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Publisher: Penguin Group USA$50.00
Publishers Weekly® Reviews
- Reviewed in: Publishers Weekly, page .
- Review Date: 2015-12-21
- Reviewer: Staff
This immersive intellectual history will be, for many Western readers, their first encounter with the complex currents of thought that led to the Islamic Revolution in 1979 and continue to fuel Irans evolving story today. Journalist Secor delves into the ideas of the Islamic Republics varied rulers and intellectuals, as well as those of their pre-revolutionary antecedents. This is no lightweight summary, with topics including the contradictions of the Iranian revolutionary constitution and Austrian-British political theorist Karl Poppers abiding influence on critics of the Islamic Republic. The theoretical material is interspersed with short biographies of dissident writers, journalists, and activists who are little known outside Iran, despite the brave stands that sent many to jail; those who survived imprisonment were exiled. Secors detailed but accessible explanations provide both concrete facts and a general sense that Iranian politics are far more complex than the thumbnail analyses typically provided in Western coverage. She also makes clear, with multiple accounts of violent crackdowns, that almost no one in Iran is safe from its deeply entrenched security state, with writers coming across as particularly vulnerable. Secors clear writing offers a firm grounding in the last 40 years of Iranian political thought and the many actions it has inspired in a complicated and fascinating country. (Feb.)
An intricate portrait of Iran
In 1979, Iran became a revolutionary theocracy. Since then, to the outside world, the country has been identified with repression, false confessions, brutality, torture and worse. But as journalist Laura Secor demonstrates in her compelling, enlightening and often disturbing Children of Paradise: The Struggle for the Soul of Iran, there is another aspect of the country’s modern history, a “revolutionary impulse as complexly modern as the society that produced it.” These are the heroic efforts of ordinary citizens who exhibit extraordinary courage in endowing the Islamic Republic with their dreams, who embody “the soul of the matter, the experience of politics as it is lived.” They have not moved to overthrow the government but instead challenge injustice, encourage electoral participation and push the government to function in the best interests of the populace.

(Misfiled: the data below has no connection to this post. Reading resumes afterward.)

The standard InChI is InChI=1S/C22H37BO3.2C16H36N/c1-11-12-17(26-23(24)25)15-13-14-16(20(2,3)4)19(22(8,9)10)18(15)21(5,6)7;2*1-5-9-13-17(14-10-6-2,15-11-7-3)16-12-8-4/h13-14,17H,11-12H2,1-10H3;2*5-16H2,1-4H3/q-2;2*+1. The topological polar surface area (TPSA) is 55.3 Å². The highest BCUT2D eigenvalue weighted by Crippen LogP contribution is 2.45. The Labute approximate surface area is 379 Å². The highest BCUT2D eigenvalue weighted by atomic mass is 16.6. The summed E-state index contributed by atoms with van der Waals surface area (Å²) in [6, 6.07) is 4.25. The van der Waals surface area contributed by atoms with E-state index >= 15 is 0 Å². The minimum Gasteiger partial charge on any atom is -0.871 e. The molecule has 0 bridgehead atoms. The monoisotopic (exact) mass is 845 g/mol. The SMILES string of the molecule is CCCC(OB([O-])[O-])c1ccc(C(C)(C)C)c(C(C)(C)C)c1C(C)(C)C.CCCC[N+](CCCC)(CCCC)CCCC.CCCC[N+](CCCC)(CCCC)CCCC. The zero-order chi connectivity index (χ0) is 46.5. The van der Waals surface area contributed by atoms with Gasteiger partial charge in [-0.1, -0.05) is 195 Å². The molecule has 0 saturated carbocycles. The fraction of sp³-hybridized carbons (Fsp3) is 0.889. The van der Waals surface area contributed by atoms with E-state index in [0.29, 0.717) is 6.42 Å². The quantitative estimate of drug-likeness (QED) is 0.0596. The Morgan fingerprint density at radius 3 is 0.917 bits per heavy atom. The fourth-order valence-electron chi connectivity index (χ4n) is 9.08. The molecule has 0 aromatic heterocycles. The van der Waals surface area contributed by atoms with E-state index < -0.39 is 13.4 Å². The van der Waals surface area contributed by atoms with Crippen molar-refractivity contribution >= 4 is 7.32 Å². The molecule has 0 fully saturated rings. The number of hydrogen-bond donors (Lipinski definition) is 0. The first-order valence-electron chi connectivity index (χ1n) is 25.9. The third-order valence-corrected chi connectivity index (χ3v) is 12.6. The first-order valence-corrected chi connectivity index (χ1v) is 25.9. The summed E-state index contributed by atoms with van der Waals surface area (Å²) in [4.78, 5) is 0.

Between 2004 and 2012, Secor made five trips to Iran, where she observed four elections. Her extensive research included interviews with over 150 people, both inside and outside the country, about conditions there. They ranged from journalists and bloggers to philosophers and political operatives, most of them activists and survivors of imprisonment and torture. Almost all of her interviewees have been forced to leave the country.
The story of Iran’s Islamic Revolution of 1979 and the republic that followed “is not only—perhaps not even primarily—a story about religion,” she writes. It is about politics and identity, about social division and cohesion, the convergence of many streams of thought and activism.
Among the many examples of bravery and idealism profiled in the book is Abdolkarim Soroush, a lay theologian who argues that religious knowledge, like all human knowledge, is subjective and open to question. He believes the Islamic Republic made a fatal mistake in emphasizing Islamic jurisprudence over every other aspect of Islam. Soroush was seriously threatened because of his views.
Anyone who wants to better understand the modern history of Iran as it has been lived by people there should not miss Children of Paradise. It is an insightful mix of first-rate reporting, eyewitness accounts and intellectual history, told in a style that holds us in its grip from page to page.